Derek Dunham

The number of older people who live alone at home continues to climb: 13 million in 2015. And, for women over 75, the numbers are even more shocking; 45% live alone, according to a recent article in the Philadelphia Inquirer that discusses the negative impact — both on parents and their children — of aging at home. Many seniors aren’t living safely yet refuse to move or even accept basic help. Their adult children essentially become their assisted living plan, putting emotional and physical strain on that caregiver.

One reason for the resistance to move: outdated perceptions about senior living. “Many older adults don’t like the idea of someone telling them when they’ll have their first cup of coffee or turn out the lights at night,” the article states. They don’t understand that senior living communities are not like the nursing home of old where they once visited their grandparents.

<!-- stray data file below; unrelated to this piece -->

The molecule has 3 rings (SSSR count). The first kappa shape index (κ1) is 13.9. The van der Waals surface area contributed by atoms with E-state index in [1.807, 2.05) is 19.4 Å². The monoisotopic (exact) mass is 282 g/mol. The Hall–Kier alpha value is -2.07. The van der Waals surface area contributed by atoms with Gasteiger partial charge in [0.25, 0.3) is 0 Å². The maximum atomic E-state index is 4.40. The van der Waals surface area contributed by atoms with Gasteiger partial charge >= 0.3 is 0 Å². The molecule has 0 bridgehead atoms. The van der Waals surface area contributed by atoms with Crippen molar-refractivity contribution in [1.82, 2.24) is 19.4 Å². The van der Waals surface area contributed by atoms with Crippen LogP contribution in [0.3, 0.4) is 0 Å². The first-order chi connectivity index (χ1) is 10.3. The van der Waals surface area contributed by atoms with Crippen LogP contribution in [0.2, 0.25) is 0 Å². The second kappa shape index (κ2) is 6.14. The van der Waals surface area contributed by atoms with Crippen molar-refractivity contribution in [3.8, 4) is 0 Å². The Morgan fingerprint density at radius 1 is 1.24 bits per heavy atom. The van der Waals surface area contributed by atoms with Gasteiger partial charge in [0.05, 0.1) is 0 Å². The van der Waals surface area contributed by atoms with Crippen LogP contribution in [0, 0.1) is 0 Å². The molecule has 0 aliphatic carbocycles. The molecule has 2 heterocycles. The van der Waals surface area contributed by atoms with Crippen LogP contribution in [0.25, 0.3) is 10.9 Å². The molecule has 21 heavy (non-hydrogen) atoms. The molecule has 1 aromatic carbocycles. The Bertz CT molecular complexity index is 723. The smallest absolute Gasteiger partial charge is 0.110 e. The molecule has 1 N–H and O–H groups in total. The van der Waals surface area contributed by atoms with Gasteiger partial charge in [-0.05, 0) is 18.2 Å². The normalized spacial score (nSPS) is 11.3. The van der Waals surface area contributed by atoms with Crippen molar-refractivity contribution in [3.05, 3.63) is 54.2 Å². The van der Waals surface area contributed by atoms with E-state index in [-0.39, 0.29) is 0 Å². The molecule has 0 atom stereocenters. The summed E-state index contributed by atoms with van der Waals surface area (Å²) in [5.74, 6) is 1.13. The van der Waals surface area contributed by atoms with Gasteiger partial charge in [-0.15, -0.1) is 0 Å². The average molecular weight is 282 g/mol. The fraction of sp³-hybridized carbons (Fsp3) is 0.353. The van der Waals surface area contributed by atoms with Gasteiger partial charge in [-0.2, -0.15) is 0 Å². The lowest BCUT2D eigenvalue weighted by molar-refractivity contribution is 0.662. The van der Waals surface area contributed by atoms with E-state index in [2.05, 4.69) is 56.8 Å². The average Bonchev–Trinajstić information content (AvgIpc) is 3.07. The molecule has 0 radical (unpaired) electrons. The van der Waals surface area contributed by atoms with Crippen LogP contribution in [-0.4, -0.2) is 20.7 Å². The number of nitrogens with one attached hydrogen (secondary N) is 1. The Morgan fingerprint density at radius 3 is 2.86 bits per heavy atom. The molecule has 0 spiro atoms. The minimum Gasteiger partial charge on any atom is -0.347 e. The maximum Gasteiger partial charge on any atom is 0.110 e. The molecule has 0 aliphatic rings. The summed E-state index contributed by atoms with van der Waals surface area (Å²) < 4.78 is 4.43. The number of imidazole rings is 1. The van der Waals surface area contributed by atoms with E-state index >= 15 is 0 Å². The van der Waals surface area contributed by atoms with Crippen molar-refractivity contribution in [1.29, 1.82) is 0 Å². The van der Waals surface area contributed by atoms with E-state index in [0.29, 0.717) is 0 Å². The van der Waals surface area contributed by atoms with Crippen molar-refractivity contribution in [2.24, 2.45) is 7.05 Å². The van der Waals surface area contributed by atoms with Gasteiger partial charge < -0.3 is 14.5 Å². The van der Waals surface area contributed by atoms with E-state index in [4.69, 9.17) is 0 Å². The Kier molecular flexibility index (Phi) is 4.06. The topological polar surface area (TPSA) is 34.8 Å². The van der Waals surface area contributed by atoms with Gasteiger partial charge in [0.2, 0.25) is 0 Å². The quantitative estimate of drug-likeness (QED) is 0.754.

It’s up to us to assist adult children and to arm them with correct information and the key benefits of today’s senior living environment to prepare them for that difficult talk with mom and/or dad. One of the most common times for opening the dialogue is coming up: the holidays, when families get together and many times see a change in their parent’s abilities. We’ll offer advice for those tough family conversations in an upcoming blog.